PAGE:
3.2.3. Ecological Motivation

In relation to ecological issues, users are motivated to participate because of their awareness that it promotes forest and wildlife monitoring and protection. ACAP has been investing in awareness and capacity building for conservation; users now understand that despite getting less direct forest benefits, they enjoy other ecosystem benefits. However, victims of human–wildlife conflicts (crop damage and livestock depredation) are demotivated by this activity since it negatively affects their livelihood. Users of the conservation area prove to have high local environmental awareness despite their limited educational background. They were able to demonstrate knowledge on different ecosystem services, how it impacts their everyday lives, and the benefits they can derive from their environment.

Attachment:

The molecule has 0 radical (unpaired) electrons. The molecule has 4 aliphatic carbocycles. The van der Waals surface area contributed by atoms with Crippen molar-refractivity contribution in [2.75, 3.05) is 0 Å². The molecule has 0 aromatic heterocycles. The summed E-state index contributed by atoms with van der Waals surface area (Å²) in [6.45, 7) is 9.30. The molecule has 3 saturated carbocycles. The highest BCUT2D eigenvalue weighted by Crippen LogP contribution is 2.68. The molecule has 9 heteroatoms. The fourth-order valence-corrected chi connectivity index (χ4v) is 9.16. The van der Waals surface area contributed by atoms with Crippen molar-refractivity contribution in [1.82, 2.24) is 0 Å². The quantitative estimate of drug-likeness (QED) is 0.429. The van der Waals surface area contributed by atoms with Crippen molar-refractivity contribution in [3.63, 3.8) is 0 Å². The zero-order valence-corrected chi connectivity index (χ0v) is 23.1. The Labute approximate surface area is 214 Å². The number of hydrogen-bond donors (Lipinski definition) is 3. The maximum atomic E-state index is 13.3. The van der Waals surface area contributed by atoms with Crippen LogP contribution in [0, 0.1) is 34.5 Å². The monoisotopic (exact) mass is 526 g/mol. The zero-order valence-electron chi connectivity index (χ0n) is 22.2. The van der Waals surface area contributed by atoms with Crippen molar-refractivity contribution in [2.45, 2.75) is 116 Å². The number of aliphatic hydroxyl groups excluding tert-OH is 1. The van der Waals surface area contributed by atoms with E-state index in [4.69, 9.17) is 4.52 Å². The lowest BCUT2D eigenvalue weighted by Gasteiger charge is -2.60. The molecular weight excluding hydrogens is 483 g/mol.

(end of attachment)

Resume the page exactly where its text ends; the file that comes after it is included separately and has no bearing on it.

While the general trend of motivation to participate is skewed towards the acquisition of benefits, forest products such as timber, fuelwood, and NTFPs [51], this does not apply in the case of ACAP. Here, a greater number of participants expressed their motivation to participate. Surprisingly, this was not strongly linked to such benefits; rather, they had intrinsic motivation to protect the forest, suggesting that economic incentives are not always the key motivator for participation in natural resource co-management.

4. Discussion

The nuanced link between actors’ motivation to participate and the forces shaping their motivation is a subject of much interest in most Global South countries, where community-based forest management models have been introduced. We contributed to the search for clarity through a qualitative investigation by exploring the following: (i) the decision-making and monitoring structure in the co-management of ACAP, (ii) the implications of this system on users’ motivation to participate, and (iii) the motivational drivers of users’ participation in co-management.